n Acta Juridica - Must we have a theory of proof? : evidence, criminal process and criminology




It is common, when writing a legal textbook, to begin with a general introductory chapter in which the theoretical foundations of the subject are expounded and explained. Chapters of this kind usually hold little of interest for those who are concerned primarily with finding practical answers to legal problems. They are, typically, ignored by them as being the province of academics who amuse themselves and each other by posing and solving riddles that stimulate the mind but have little bearing on the often prosaic world of legal practice. The question that forms the title of this chapter would, no doubt, suggest to some, this kind of exercise. 'Who cares,' one can imagine some people thinking, 'about competing "theories of proof?"'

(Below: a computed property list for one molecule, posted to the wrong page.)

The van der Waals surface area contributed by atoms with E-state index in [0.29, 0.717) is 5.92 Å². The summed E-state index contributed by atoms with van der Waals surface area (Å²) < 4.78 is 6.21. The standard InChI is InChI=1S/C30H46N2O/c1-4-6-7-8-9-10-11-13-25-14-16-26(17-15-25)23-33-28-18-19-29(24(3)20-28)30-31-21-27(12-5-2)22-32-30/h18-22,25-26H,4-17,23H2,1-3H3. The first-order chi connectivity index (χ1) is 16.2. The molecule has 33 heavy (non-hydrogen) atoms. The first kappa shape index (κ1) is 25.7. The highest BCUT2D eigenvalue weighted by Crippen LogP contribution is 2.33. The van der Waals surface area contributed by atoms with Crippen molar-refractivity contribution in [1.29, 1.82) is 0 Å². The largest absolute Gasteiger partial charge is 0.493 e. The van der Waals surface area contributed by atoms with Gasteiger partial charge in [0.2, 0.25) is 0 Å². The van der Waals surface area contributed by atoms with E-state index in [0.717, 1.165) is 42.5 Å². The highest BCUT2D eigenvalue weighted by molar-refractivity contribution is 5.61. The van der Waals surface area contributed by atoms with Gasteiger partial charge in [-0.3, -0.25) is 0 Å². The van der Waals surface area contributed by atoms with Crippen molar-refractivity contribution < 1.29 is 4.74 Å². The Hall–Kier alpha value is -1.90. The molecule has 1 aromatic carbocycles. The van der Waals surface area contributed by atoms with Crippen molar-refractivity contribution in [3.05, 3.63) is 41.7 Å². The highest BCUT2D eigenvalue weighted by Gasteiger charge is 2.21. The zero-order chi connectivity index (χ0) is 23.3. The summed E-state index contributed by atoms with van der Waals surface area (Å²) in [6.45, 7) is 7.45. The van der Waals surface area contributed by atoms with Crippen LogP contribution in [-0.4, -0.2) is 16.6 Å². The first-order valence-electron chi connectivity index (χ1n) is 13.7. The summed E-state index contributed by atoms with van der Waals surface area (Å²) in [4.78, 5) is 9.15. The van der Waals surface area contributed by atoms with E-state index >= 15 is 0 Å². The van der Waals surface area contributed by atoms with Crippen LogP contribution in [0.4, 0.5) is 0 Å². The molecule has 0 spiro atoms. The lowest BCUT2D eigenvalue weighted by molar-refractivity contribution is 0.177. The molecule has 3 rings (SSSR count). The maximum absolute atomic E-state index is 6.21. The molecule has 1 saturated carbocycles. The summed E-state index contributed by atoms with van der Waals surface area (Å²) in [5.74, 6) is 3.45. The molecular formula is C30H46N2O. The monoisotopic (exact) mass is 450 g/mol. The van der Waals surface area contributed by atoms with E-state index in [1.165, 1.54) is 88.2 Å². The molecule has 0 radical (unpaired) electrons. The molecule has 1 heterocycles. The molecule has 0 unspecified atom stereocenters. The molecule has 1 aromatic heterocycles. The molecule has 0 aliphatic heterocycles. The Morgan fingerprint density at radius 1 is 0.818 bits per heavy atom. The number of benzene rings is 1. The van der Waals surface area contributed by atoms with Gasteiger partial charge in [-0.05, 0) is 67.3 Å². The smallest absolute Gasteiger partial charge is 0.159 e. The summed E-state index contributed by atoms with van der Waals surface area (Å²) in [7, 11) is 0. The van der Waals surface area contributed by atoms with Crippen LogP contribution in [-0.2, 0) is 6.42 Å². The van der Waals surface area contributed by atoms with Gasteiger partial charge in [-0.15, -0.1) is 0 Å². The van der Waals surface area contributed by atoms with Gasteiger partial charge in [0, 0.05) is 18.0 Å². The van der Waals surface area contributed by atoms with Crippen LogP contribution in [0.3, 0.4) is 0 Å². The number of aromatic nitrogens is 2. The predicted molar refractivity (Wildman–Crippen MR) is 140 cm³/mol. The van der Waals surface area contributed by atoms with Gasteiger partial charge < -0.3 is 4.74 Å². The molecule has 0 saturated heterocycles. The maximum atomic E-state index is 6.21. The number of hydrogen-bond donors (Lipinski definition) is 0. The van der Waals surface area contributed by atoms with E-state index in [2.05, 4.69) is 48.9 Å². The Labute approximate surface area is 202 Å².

My purpose in writing this chapter is to show that such views are harmful and wrong. I hope to show that the selection of one or other 'theory' of proof is of the greatest practical importance and that fundamental every-day problems of proof cannot adequately be addressed without making such a selection. I propose to indicate, too, what the implications of the chief competing theories are, and, finally, to put forward some ideas on how we might go about determining which of the theories might best serve us in particular cases.


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